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Electrolysis of Water

Electrolysis of Water Electrolysis of water is the decomposition of water (H2O) into oxygen (O2) and hydrogen gas (H2) due to an electric current being passed through the water. An electrical power source is connected to two electrodes, or two plates (typically made from some inert metal such as platinum or stainless steel) which are placed in the water. Hydrogen will appear at the cathode (the negatively charged electrode, where electrons enter the water), and oxygen will appear at the anode (the positively charged electrode). Assuming ideal faradaic efficiency, the amount of hydrogen generated is twice the number of moles of oxygen, and both are proportional to the total electrical charge conducted by the solution. However, in many cells competing side reactions dominate, resulting in different products and less than ideal faradaic efficiency. Electrolysis of pure water requires excess energy in the form of overpotential to overcome various activation barriers. Without the excess energy the electrolysis of pure water occurs very slowly or not at all. This is in part due to the limited self-ionization of water. Pure water has an electrical conductivity about one millionth that of seawater. Many electrolytic cells may also lack the requisite electrocatalysts.

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Equations Electrolysis of water :- In pure water at the negatively charged cathode, a reduction reactioOverall reaction: n takes place, with electrons (e) from the cathode being given to hydrogen cations to form hydrogen gas (the half reaction balanced with acid): Reduction at cathode: 2 H+(aq) + 2e H2(g) At the positively charged anode, an oxidation reaction occurs, generating oxygen gas and giving electrons to the anode to complete the circuit: Anode (oxidation): 2 H2O(l) O2(g) + 4 H+(aq) + 4e The same half reactions can also be balanced with base as listed below. Not all half reactions must be balanced with acid or base. Many do, like the oxidation or reduction of water listed here. To add half reactions they must both be balanced with either acid or base. Cathode (reduction): 2 H2O(l) + 2e H2(g) + 2 OH-(aq) Anode (oxidation): 4 OH- (aq) O2(g) + 2 H2O(l) + 4 e Combining either half reaction pair yields the same overall decomposition of water into oxygen and hydrogen: Overall reaction: 2 H2O(l) 2 H2(g) + O2(g) The number of hydrogen molecules produced is thus twice the number of oxygen molecules. Assuming equal temperature and pressure for both gases, the produced hydrogen gas has therefore twice the volume of the produced oxygen gas. The number of electrons pushed through the water is twice the number of generated hydrogen molecules and four times the number of generated oxygen molecules.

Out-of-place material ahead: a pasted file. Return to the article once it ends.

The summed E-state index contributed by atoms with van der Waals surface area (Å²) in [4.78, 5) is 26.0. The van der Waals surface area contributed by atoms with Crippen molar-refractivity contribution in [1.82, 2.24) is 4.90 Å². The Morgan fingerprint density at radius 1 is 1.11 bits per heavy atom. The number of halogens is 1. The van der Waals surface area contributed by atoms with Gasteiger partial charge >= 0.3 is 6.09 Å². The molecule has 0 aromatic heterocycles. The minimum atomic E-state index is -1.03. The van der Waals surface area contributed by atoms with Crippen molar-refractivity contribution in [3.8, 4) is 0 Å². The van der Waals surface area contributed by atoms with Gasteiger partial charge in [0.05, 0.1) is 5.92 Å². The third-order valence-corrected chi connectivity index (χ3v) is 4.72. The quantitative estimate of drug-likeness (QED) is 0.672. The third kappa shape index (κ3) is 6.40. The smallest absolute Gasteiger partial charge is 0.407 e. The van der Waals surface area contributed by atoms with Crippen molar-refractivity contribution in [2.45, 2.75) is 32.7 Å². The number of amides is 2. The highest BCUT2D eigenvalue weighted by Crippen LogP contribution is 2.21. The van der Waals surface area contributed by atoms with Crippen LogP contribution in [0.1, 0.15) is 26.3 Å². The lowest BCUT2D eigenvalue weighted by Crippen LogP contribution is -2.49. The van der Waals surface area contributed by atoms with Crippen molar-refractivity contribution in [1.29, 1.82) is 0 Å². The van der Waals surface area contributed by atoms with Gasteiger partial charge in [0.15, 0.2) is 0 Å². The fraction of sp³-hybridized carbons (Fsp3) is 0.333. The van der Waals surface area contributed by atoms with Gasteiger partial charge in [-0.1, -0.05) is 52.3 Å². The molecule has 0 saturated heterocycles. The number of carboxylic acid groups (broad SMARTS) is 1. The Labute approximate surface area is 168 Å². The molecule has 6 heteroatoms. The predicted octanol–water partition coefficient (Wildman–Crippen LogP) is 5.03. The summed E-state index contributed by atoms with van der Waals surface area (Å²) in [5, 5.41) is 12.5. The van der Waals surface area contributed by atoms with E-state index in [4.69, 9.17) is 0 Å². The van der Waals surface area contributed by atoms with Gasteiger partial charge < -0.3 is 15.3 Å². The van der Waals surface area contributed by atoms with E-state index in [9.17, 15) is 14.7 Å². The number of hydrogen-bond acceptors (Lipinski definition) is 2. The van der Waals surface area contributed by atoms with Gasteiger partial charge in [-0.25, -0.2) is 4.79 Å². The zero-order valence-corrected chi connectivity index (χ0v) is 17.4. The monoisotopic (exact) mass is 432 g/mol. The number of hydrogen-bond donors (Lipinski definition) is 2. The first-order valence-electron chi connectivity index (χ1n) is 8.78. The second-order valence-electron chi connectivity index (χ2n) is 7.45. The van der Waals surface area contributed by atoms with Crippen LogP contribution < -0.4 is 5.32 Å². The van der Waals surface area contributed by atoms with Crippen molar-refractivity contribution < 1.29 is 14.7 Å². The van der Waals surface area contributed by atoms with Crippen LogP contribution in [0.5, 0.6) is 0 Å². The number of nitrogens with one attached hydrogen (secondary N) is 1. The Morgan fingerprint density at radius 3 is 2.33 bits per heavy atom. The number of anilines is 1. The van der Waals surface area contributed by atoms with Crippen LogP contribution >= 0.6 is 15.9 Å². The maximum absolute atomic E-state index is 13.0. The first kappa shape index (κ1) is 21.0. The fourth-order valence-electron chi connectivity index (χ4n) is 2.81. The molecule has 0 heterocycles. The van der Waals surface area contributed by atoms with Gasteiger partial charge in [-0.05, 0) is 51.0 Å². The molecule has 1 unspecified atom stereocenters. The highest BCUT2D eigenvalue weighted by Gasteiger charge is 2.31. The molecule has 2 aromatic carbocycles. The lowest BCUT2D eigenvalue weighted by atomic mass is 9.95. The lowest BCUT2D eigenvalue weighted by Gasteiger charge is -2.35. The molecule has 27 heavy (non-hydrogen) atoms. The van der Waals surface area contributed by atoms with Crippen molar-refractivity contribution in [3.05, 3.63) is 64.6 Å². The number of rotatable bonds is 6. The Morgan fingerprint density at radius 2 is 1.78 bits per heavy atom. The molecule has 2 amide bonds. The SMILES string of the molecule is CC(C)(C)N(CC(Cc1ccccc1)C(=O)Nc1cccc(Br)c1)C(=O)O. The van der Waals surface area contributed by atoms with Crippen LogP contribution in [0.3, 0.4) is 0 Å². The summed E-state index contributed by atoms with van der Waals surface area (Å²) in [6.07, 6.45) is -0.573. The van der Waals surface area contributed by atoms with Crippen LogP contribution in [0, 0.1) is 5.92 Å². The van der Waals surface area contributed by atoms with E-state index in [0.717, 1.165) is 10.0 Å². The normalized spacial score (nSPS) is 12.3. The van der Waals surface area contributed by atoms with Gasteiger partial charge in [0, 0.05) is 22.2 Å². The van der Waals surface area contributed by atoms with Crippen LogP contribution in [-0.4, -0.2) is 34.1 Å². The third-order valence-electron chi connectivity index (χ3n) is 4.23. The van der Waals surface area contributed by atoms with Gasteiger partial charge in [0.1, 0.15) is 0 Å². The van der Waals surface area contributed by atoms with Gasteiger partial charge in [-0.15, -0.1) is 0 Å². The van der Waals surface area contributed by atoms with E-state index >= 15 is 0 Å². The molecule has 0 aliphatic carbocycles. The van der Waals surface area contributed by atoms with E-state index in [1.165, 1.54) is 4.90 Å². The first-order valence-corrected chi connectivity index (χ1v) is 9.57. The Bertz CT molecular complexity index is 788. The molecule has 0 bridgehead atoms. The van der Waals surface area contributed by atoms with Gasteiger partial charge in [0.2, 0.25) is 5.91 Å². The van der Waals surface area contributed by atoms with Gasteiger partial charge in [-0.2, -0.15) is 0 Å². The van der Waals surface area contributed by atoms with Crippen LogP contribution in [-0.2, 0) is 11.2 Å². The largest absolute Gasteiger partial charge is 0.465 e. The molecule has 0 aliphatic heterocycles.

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Thermodynamics of the process :- Decomposition of pure water into hydrogen and oxygen at standard temperature and pressure is not favorable in thermodynamic terms. Anode (oxidation): 2 H2O(l) O2(g) + 4 H+(aq) + 4e ox = -1.23 V (Eo red = 1.23 )[4]) Cathode (reduction): 2 H+(aq) + 2e H2(g) red = 0.00 V Thus, the standard potential of the water electrolysis cell is -1.23 V at 25 C at pH 0 (H+ = 1.0 M). The potential is changed to -0.82 V at 25 C at pH 7 (H+ = 1.0107 M) based on the Nernst Equation. The negative voltage indicates the Gibbs free energy for electrolysis of water is greater than zero for these reactions. This can be found using the G = -nFE equation from chemical kinetics, where n is the moles of electrons and F is the Faraday constant. The reaction cannot occur without adding necessary energy, usually supplied by an external electrical power source. Eo Eo

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